The Victorian Farmers Federation is calling on the Napthine government to review the new fire services levy, which it says is slugging farmers on the urban fringe and other areas with high land values.

The influential lobby group has met staff at the Treasurer's office and written to the state government requesting a review of the tax, which it previously described as a fairer system - but which has doubled the price some farmers pay.

Federation vice-president David Jochinke said farmers on outskirts of the city and towns and in coastal areas were hit particularly hard.

Mr Jochinke said the federation supported the new levy, which funds the state's fire services and was a recommendation of the Victorian Bushfires Royal Commission, but the model needed to be tweaked.

''The levy shouldn't be so high,'' he said. ''It would be fine if the land had houses all over it, but it's open farmland, it's no different to farmland anywhere else in the state.''

He said it was unfair that the levy was based solely on capital-improved values - it should instead be based on the capital-improved value minus the site value.

The Property Council of Australia has also raised concerns about the controversial new levy and its impact on building owners.

Under changes that took effect in July, local councils collect the levy through rates, replacing a previous levy on insurance premiums.

State Treasurer Michael O'Brien said the federation had strongly supported the Coalition reforms to the levy, and the changes were a significant win for its members. ''Farmers have historically been the strongest supporters of moving to a property-based levy and these reforms save Victorian farmers around $17 million annually.''

He would not say whether the levy would be reviewed.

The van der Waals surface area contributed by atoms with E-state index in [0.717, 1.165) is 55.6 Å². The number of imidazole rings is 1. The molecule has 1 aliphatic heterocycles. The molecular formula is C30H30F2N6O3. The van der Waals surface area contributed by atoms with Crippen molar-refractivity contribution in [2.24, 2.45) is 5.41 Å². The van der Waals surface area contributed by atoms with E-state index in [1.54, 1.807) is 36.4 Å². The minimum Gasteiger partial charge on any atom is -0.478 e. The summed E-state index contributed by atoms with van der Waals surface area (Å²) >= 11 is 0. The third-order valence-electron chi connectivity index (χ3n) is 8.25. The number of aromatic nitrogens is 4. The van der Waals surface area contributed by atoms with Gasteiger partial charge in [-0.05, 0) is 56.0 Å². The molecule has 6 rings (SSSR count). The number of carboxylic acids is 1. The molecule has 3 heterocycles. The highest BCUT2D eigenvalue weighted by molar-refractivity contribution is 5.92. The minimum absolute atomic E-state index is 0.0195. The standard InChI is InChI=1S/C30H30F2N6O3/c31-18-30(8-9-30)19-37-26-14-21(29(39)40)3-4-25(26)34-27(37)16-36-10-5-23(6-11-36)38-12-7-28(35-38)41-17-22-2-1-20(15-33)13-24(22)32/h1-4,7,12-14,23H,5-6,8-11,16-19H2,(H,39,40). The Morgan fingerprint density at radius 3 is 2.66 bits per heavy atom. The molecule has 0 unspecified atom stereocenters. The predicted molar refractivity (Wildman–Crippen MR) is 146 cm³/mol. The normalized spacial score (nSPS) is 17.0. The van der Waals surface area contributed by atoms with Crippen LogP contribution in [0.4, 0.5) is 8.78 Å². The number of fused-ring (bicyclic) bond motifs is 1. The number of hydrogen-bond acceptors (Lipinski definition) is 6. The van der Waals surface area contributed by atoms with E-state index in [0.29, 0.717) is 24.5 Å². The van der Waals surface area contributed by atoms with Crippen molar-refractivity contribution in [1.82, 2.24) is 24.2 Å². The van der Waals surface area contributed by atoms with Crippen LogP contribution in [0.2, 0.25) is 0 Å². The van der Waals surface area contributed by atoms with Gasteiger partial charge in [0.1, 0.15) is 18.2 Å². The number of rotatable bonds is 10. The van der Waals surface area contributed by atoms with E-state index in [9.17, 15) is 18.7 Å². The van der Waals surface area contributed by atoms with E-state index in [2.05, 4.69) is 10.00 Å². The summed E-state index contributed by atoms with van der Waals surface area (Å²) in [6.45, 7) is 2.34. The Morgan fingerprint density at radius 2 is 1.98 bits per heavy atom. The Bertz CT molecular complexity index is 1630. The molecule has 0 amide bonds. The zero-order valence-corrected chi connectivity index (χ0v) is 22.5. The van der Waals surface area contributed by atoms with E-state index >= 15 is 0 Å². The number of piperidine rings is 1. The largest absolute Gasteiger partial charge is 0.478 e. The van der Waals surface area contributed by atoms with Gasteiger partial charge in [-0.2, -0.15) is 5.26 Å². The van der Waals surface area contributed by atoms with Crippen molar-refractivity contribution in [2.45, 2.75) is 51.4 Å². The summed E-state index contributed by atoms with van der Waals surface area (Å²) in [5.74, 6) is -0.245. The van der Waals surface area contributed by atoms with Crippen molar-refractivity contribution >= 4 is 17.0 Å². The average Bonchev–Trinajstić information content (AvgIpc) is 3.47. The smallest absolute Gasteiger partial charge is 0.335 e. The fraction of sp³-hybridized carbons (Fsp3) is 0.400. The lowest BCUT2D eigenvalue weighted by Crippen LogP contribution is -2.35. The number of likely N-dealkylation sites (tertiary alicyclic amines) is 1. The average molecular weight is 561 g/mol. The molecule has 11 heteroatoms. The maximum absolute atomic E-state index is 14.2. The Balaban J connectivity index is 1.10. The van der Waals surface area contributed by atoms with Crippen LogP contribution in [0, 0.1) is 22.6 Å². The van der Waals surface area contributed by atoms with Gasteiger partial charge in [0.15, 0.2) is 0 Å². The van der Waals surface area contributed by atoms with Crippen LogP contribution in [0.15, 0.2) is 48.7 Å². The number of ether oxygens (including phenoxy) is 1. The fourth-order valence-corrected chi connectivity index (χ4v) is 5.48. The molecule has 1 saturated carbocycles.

''Every dollar raised by the FSPL goes to funding our fire services, which are now receiving more funding than at any time under the former Labor government,'' Mr O'Brien said.

Fourth-generation Phillip Island farmer Bill Cleeland, who is also the branch president of Bass Coast VFF, was shocked to discover his levy had risen by 200 per cent under the changes, from $455 a year to $1062.

While he supported a levy, the model was unfair because it did not reflect a farmer's fire risk or capacity to pay, he said. ''If you have a farmland, like us, which is on the coast and has sea views, you will pay a high levy. The capital-improved value of the farm has no reflection on its capacity to produce.''

Shadow treasurer Tim Pallas, who has previously called for a review of the new levy, said the government seemed unconcerned about the negative impact of the tax on many Victorians.

He called for new powers for the Fire Services Levy Monitor, now headed by Professor Allan Fels.

''They should have the powers to look into the operation and give policy advice to government on what they can do to improve the system and take away some of the obvious glitches and unintended consequences that the levy is having,'' Mr Pallas said.